I ended up with three classes and 28 verbs (plus another 20 in the game), spanning 327 lines of code. Most importantly, each section of the library stands on its own. For example, if you want a game with no inventory management, you should be able to excise the respective code without touching anything else. Also, most of the verbs I did include, apart from wait/use/search, have non-trivial implementations; I really don't see the point of including sense verbs in games that won't use them, for example. There's the illusion of freedom, and then there's confusing the player with too many false options.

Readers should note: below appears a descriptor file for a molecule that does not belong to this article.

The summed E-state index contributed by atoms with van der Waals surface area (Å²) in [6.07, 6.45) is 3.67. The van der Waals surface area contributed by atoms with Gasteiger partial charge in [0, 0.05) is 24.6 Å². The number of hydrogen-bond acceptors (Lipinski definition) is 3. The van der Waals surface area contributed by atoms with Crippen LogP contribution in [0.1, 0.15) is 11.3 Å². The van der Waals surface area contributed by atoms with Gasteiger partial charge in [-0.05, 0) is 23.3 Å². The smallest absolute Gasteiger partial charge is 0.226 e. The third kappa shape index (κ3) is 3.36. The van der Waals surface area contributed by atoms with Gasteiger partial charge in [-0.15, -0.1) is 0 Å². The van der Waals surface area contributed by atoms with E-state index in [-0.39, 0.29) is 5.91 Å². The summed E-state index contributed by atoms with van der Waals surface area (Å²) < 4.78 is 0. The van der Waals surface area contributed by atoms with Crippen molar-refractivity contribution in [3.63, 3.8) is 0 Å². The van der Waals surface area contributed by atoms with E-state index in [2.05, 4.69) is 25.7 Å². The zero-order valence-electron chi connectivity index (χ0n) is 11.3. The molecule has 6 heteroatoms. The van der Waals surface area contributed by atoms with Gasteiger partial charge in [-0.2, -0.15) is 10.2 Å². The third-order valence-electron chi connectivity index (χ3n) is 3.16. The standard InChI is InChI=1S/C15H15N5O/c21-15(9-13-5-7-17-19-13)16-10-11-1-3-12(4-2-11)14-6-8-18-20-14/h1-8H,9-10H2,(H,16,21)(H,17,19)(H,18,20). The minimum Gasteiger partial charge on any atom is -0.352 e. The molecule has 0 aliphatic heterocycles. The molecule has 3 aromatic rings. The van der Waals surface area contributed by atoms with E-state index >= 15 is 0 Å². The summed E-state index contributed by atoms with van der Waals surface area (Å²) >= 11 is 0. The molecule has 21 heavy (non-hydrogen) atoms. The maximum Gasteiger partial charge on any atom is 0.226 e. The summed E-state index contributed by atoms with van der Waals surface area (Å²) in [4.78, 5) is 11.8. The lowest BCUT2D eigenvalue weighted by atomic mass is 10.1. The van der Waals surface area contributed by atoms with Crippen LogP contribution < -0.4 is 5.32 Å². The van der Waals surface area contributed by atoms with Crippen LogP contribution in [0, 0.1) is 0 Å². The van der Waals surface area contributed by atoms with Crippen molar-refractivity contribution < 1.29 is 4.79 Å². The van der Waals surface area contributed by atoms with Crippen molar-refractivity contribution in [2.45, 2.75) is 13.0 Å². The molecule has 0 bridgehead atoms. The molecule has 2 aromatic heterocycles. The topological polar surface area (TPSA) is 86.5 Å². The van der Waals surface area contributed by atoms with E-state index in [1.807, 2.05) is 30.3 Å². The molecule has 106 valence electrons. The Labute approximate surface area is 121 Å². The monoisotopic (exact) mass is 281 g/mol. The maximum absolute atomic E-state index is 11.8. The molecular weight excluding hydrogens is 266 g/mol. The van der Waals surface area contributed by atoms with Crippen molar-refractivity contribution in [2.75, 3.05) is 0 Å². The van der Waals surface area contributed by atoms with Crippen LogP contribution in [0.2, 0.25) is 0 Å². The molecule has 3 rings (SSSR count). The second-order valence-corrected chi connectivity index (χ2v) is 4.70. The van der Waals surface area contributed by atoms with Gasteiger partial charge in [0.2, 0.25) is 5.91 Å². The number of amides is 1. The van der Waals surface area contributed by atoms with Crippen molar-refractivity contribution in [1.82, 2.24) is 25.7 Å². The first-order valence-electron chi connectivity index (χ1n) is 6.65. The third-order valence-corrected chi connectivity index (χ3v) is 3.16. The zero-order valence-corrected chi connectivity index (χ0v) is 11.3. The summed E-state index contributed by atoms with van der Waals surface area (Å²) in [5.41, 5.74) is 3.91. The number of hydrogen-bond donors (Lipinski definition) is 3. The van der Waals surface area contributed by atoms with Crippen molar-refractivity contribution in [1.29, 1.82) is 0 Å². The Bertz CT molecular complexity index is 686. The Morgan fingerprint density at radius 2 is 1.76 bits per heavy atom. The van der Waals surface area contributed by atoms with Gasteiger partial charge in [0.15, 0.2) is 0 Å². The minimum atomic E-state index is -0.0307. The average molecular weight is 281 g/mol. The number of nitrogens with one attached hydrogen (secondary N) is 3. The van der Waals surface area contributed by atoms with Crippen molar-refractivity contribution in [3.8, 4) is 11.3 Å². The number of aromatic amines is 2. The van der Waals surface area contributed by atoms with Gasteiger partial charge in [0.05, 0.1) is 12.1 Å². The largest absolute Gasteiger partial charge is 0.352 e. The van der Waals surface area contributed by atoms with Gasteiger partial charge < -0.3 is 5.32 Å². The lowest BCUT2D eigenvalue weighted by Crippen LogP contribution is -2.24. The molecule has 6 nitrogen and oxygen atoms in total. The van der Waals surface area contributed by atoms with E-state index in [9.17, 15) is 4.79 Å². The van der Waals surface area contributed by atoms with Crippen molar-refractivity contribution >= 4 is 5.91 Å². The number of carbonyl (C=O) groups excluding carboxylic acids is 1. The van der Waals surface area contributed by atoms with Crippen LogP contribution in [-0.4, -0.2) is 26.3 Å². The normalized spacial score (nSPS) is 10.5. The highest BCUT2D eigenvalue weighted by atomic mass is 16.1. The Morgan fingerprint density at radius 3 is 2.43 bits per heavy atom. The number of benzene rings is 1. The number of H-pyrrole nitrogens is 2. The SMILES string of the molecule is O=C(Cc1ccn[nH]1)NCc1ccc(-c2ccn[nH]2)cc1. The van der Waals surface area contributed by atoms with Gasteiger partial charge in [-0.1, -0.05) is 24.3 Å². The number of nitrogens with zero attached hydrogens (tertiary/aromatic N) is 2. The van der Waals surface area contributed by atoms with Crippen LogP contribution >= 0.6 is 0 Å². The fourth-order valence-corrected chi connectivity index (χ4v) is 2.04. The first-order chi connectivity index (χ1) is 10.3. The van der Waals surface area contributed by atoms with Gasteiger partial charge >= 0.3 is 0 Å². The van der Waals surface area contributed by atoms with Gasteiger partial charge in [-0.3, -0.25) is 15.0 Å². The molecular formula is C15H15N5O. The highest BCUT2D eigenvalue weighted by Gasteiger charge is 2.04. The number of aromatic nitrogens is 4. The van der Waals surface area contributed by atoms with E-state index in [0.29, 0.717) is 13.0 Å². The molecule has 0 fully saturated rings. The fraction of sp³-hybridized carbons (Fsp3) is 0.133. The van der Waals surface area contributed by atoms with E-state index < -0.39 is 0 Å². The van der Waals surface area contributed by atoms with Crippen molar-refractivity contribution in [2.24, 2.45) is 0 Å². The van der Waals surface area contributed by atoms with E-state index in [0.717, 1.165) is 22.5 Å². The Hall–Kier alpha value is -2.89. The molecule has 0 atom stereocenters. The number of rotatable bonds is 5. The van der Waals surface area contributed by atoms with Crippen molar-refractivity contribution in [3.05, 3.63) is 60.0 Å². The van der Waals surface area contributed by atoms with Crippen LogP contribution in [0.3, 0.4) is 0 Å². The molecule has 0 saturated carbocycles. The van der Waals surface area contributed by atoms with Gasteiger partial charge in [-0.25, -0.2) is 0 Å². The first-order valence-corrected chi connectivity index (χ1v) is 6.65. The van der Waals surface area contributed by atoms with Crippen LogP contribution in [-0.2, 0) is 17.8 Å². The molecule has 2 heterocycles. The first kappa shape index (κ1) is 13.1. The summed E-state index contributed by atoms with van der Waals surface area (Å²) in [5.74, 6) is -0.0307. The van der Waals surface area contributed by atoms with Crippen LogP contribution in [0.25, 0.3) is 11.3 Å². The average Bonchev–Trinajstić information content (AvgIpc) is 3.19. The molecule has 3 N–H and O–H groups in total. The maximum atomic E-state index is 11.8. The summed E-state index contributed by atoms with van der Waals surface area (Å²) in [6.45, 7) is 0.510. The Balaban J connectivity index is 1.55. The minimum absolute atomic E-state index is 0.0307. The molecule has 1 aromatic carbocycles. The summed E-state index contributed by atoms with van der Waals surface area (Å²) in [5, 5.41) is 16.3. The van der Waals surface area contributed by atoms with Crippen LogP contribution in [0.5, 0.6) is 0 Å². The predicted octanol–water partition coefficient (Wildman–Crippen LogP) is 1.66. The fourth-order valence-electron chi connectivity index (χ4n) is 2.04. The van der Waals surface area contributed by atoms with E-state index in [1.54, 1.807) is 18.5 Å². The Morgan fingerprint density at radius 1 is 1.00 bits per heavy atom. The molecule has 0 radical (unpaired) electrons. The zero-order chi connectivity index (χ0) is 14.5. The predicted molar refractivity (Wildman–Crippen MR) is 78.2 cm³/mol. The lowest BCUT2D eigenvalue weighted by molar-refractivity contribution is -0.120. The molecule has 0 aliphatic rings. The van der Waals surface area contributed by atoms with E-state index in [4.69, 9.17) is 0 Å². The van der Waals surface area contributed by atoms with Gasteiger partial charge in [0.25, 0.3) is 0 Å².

add to every object
  verb 'use' does "How, exactly?" end verb.
  verb search does "You find nothing of interest." end verb.
end add to.
  'use' = 'use' (obj).
  search = 'search' (obj).
  search = 'look' 'in' (obj).
  search = 'look' 'inside' (obj).

You can find the library packed with the game's source code; feel free to use it in your own projects, and I will consider more additions as needed in actual games. Happy authoring!


What They Say

"[the game] does not represent the real capabilities of the Alan Language but does demonstrate Alan's amazing ability to allow someone who has never done an iota of computer programming of any kind to produce SOMETHING within a few weeks!"

Eric Mayer (on his game HeBGB Horrors)